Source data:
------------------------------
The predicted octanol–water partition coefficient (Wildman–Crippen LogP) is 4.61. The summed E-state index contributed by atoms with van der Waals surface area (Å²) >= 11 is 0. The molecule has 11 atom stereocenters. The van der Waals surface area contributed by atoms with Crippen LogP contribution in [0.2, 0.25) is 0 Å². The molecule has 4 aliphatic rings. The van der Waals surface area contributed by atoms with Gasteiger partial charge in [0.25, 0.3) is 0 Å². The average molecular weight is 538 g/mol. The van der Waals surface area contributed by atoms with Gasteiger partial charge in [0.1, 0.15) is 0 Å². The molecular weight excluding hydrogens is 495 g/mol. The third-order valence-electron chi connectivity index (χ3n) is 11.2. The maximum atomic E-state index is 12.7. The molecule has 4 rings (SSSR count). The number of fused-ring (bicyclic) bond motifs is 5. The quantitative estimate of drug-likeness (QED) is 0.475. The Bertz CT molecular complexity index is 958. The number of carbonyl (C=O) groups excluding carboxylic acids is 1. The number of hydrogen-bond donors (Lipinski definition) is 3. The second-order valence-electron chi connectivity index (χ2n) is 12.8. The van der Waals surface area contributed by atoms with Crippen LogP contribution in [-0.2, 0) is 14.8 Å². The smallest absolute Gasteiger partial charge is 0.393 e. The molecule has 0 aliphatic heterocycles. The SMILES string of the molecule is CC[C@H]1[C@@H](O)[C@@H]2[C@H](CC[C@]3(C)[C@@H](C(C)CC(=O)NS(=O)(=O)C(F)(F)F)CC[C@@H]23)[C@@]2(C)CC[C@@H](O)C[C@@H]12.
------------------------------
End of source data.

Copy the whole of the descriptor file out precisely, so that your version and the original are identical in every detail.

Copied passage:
The predicted octanol–water partition coefficient (Wildman–Crippen LogP) is 4.61. The summed E-state index contributed by atoms with van der Waals surface area (Å²) >= 11 is 0. The molecule has 11 atom stereocenters. The van der Waals surface area contributed by atoms with Crippen LogP contribution in [0.2, 0.25) is 0 Å². The molecule has 4 aliphatic rings. The van der Waals surface area contributed by atoms with Gasteiger partial charge in [0.25, 0.3) is 0 Å². The average molecular weight is 538 g/mol. The van der Waals surface area contributed by atoms with Gasteiger partial charge in [0.1, 0.15) is 0 Å². The molecular weight excluding hydrogens is 495 g/mol. The third-order valence-electron chi connectivity index (χ3n) is 11.2. The maximum atomic E-state index is 12.7. The molecule has 4 rings (SSSR count). The number of fused-ring (bicyclic) bond motifs is 5. The quantitative estimate of drug-likeness (QED) is 0.475. The Bertz CT molecular complexity index is 958. The number of carbonyl (C=O) groups excluding carboxylic acids is 1. The number of hydrogen-bond donors (Lipinski definition) is 3. The second-order valence-electron chi connectivity index (χ2n) is 12.8. The van der Waals surface area contributed by atoms with Crippen LogP contribution in [-0.2, 0) is 14.8 Å². The smallest absolute Gasteiger partial charge is 0.393 e. The molecule has 0 aliphatic heterocycles. The SMILES string of the molecule is CC[C@H]1[C@@H](O)[C@@H]2[C@H](CC[C@]3(C)[C@@H](C(C)CC(=O)NS(=O)(=O)C(F)(F)F)CC[C@@H]23)[C@@]2(C)CC[C@@H](O)C[C@@H]12.